Streaming of students according to ability and small class sizes (30) will help to avoid extra lessons after school hours. The teachers should not move on to a new lesson until all the students have understood what has been taught. This is perhaps an over-simplification of a complex problem but indeed is a good starting point. Surely, if the majority in the class needs tuition it reflects poorly on the teacher. Is the width of the syllabus reasonable? 

The best teachers should be rewarded - the most competent, must be adequately remunerated to remain in a profession known for low pay, low status and soul-destroying bureaucracy. The teachers’ pay should be performance related. There has to be a genuine attempt to apportion credit and blame and, in some cases, target help to teachers who need to improve. There is a dearth of dedicated teachers of the kind we experienced in Ceylon in the early to mid 20th century. The teaching profession is packed with people with low morale. They in turn have no loyalty to the profession, students or to their institution. The students suffer as a result. Better pay for teachers will re-invigorate this noble profession. Do the white collar bureaucrats of the Department of Education show any concern for the problem?         One has to care to be concerned!!                                                                                  

It is never my intention to discourage tuition for those who have a dire need. It is now generally assumed that everyone needs tuition and that also from the very beginning of their school careers. This would be hard to justify and most certainly have a detrimental effect on their development.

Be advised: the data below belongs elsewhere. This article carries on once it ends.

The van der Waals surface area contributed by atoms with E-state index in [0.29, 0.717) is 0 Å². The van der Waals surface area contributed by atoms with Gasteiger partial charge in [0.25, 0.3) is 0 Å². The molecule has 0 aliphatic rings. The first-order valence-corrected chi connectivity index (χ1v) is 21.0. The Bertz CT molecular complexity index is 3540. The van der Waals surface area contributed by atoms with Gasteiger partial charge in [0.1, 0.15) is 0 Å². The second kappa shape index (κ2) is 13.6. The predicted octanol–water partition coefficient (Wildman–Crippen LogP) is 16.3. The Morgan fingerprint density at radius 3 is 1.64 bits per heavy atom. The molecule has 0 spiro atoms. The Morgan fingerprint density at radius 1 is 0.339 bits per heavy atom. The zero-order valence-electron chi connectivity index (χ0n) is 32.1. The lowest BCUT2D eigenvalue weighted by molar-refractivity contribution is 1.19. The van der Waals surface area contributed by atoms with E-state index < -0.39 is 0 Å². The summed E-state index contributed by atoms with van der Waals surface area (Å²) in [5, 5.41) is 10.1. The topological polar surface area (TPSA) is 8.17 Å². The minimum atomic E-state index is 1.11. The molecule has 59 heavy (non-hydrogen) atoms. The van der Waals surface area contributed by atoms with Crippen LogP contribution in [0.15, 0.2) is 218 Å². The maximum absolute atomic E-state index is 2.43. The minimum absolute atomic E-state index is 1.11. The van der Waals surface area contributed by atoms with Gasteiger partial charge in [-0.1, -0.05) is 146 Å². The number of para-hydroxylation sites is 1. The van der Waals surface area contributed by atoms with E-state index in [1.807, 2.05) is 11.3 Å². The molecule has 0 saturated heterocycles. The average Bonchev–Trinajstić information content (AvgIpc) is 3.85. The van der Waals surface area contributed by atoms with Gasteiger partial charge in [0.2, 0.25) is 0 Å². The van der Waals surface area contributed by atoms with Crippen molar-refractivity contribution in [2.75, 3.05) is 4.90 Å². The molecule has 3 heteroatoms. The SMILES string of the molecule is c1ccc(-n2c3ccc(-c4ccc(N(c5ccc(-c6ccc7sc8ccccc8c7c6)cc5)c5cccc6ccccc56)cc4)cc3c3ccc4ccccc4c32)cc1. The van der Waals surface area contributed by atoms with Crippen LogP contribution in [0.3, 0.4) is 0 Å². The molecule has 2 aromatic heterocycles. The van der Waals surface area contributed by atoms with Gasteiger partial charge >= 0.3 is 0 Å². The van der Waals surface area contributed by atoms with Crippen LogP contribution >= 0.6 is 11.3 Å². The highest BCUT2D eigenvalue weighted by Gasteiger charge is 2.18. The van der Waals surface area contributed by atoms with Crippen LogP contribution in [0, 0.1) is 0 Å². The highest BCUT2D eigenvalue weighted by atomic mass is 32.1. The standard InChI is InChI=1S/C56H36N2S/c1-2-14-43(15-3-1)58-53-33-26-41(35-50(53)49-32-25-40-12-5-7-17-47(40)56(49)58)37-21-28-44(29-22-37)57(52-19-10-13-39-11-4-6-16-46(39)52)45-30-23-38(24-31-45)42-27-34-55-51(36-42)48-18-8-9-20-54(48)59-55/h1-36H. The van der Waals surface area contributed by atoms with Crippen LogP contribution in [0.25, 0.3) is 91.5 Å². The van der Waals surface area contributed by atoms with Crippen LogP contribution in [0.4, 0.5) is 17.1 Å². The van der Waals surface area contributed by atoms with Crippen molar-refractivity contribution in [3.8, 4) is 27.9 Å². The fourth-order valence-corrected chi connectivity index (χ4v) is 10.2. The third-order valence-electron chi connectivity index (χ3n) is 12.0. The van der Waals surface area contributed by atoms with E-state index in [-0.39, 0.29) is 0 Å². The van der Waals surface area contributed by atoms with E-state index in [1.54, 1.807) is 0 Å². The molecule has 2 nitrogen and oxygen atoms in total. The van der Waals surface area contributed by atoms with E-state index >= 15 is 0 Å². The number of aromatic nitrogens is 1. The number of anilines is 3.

2 comments:

  1. A very thought provoking and at times a tad controversial post from ND. The first few paragraphs show his great ability to "paint pictures" with words. They brought back vivid memories of my own childhood and formative years in beautiful Sri Lanka. He is understandably concerned with some of the "false values" of the Modern World. Give me the Modern World any time in most aspects, I don't want to go back to bucket toilets and oil lamps but I agree with him that we have become too material and certainly obsessed with filling time. People ask me why I don't travel more and do all sorts of things now that I have the time and some have difficulty in comprehending the fact that I get immense pleasure in doing simple things in life without the need for acquisition. As far as Education goes, I unconditionally support his view that Teachers should be better paid and given better recognition. Parents and Teachers are the biggest influence in shaping the future generation. Tuition has a place but when the class Teacher and the Tuition Master are the same, conflict of interest is unavoidable. On top of poor salaries, it is a recipe for disaster.Doctors are tempted to ask for expensive investigations and justify it by saying that it was done in the patient's interest and that to me is a similar situation. Keep contributing ND, it is always a pleasure to read them.- Speedy.

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  2. Speedy
    Thanks. Comments are invaluable and shows the writer there is interest out there. As for performers it is the applause that gives them the "kicks". But the jeers help them to fine tune their performance to suit the audience.
    We need people like you to keep this Blog alive
    ND